Literary Yard

Search for meaning

By David Francis


A girl in the bar
said What are you about
I said A kind of date
but it didn’t work out

She said she’d been there
I said I thought I was the only one
I guess you can be alone
but not alone

My hands are cold
when I have a handshake
and my heart is scared
to make one more mistake

She said Dating is hard
I’ve given up
Not me I said
I want the loving cup


Sound Man

I go to the shows
no one knows
I cock my head
and bend my ear
I’m interested
in making the sound clear

I listen to the mix
it’s my job to fix
the instruments I blend
the vocals I adjust
I’m the band’s best friend
in me they trust

Turn up the mic
turn down the guitar
something’s buzzing, like
hey man, I’m a star

They do not realize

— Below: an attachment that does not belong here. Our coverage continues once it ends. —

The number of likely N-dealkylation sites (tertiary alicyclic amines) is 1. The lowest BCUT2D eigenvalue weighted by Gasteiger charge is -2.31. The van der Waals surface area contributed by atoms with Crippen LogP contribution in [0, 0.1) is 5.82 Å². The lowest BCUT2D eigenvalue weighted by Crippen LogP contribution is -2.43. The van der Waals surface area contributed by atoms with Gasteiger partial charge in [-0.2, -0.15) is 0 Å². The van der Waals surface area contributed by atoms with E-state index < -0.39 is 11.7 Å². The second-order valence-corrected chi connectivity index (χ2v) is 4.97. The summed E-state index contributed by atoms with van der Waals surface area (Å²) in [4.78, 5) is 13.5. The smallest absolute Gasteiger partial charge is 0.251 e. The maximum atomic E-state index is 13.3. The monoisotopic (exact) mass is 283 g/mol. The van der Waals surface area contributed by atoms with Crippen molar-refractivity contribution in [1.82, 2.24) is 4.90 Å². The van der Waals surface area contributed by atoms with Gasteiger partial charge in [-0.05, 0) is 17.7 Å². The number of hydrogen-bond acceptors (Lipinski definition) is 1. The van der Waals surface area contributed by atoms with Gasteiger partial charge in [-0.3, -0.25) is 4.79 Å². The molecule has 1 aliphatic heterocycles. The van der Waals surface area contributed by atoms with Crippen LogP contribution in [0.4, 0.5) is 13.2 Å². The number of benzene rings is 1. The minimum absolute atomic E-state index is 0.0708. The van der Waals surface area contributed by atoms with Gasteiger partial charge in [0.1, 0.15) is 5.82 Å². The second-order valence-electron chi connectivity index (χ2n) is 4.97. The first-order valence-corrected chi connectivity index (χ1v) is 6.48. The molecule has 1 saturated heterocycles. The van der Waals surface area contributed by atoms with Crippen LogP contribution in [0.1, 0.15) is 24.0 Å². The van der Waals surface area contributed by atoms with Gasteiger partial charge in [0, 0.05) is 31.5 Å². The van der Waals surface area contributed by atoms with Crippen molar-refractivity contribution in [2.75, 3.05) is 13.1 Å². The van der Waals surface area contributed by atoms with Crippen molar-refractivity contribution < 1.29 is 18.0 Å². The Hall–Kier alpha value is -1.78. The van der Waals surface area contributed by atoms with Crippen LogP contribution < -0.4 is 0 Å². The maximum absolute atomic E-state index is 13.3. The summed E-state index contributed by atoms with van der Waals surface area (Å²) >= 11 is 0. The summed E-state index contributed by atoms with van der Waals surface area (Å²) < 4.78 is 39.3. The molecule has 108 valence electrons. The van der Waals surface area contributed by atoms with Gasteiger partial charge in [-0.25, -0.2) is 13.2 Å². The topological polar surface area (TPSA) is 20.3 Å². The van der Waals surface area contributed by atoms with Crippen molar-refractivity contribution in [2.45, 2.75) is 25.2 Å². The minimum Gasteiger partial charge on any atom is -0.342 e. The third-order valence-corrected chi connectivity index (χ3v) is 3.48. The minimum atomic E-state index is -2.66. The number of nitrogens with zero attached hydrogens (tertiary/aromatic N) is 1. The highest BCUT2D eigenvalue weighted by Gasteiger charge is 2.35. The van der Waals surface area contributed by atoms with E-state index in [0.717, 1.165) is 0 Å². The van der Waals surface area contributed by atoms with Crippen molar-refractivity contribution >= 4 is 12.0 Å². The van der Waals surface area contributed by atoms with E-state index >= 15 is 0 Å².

from my point of view
this is just a disguise
I’m a musician too

but then after the show
who comes up but
the punk girl
and she says I
am the best
sound man
in the world


At Josie’s

The church bells are tolling but the produce
refrigeration truck is idling, lights
blinking, eighteen-wheeler—so it’s no use,
I’ve lost count, contrapuntal days are nights
and then a neighbor walks by and I feign
wakefulness due to my absurd reserve:
“You can’t talk or you’ll be late for the train,”
my good deed for the day I’ve done—the verb;
I side-glance: there’s a man standing stock-still
like a pointer, as if frozen in time—
side-glance again, blatantly stare, ogle,
ashamed but paralyzed because I’m
unable to discern in this sleep-lost
state: if the church bells have or have not paused.



Amongst the trash,
the walkups, the deserted streets,
the rats, the last people
in the bars friends of the bartenders
closed, the fire escapes, corners,
the depletedness—

piping clear birdsongs
from where?—
declare the morning—
the stunted trees—

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